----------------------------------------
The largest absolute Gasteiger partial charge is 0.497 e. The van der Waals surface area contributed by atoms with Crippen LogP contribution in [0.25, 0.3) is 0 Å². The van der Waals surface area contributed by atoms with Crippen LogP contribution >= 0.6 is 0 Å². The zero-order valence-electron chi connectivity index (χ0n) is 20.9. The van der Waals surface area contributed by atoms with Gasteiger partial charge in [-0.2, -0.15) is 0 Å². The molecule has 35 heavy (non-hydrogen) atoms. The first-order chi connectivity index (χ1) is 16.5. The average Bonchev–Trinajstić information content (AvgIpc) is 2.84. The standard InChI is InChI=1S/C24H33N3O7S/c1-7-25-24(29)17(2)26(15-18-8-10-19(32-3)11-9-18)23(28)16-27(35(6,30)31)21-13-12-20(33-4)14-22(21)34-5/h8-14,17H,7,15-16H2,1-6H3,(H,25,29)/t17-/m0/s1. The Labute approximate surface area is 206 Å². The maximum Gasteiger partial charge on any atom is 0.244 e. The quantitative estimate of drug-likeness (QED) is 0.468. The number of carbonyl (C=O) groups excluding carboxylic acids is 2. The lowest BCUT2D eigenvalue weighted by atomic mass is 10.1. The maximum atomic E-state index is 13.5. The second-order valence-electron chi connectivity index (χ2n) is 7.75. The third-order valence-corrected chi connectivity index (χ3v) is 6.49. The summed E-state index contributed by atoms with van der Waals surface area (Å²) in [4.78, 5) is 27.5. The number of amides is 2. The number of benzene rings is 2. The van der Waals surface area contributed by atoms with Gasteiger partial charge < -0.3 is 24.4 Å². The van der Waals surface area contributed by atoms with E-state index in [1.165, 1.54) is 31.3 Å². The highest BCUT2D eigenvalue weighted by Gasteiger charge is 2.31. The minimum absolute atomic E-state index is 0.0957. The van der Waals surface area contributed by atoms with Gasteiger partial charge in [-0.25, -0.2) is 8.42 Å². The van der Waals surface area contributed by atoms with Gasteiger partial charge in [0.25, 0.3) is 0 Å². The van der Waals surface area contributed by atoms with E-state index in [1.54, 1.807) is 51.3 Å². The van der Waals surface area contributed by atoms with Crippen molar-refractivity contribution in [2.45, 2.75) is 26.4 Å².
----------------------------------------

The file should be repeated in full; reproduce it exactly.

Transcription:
The largest absolute Gasteiger partial charge is 0.497 e. The van der Waals surface area contributed by atoms with Crippen LogP contribution in [0.25, 0.3) is 0 Å². The van der Waals surface area contributed by atoms with Crippen LogP contribution >= 0.6 is 0 Å². The zero-order valence-electron chi connectivity index (χ0n) is 20.9. The van der Waals surface area contributed by atoms with Gasteiger partial charge in [-0.2, -0.15) is 0 Å². The molecule has 35 heavy (non-hydrogen) atoms. The first-order chi connectivity index (χ1) is 16.5. The average Bonchev–Trinajstić information content (AvgIpc) is 2.84. The standard InChI is InChI=1S/C24H33N3O7S/c1-7-25-24(29)17(2)26(15-18-8-10-19(32-3)11-9-18)23(28)16-27(35(6,30)31)21-13-12-20(33-4)14-22(21)34-5/h8-14,17H,7,15-16H2,1-6H3,(H,25,29)/t17-/m0/s1. The Labute approximate surface area is 206 Å². The maximum Gasteiger partial charge on any atom is 0.244 e. The quantitative estimate of drug-likeness (QED) is 0.468. The number of carbonyl (C=O) groups excluding carboxylic acids is 2. The lowest BCUT2D eigenvalue weighted by atomic mass is 10.1. The maximum atomic E-state index is 13.5. The second-order valence-electron chi connectivity index (χ2n) is 7.75. The third-order valence-corrected chi connectivity index (χ3v) is 6.49. The summed E-state index contributed by atoms with van der Waals surface area (Å²) in [4.78, 5) is 27.5. The number of amides is 2. The number of benzene rings is 2. The van der Waals surface area contributed by atoms with Gasteiger partial charge < -0.3 is 24.4 Å². The van der Waals surface area contributed by atoms with E-state index in [1.165, 1.54) is 31.3 Å². The highest BCUT2D eigenvalue weighted by Gasteiger charge is 2.31. The minimum absolute atomic E-state index is 0.0957. The van der Waals surface area contributed by atoms with Gasteiger partial charge in [-0.25, -0.2) is 8.42 Å². The van der Waals surface area contributed by atoms with Gasteiger partial charge in [0.25, 0.3) is 0 Å². The van der Waals surface area contributed by atoms with E-state index in [1.54, 1.807) is 51.3 Å². The van der Waals surface area contributed by atoms with Crippen molar-refractivity contribution in [2.45, 2.75) is 26.4 Å².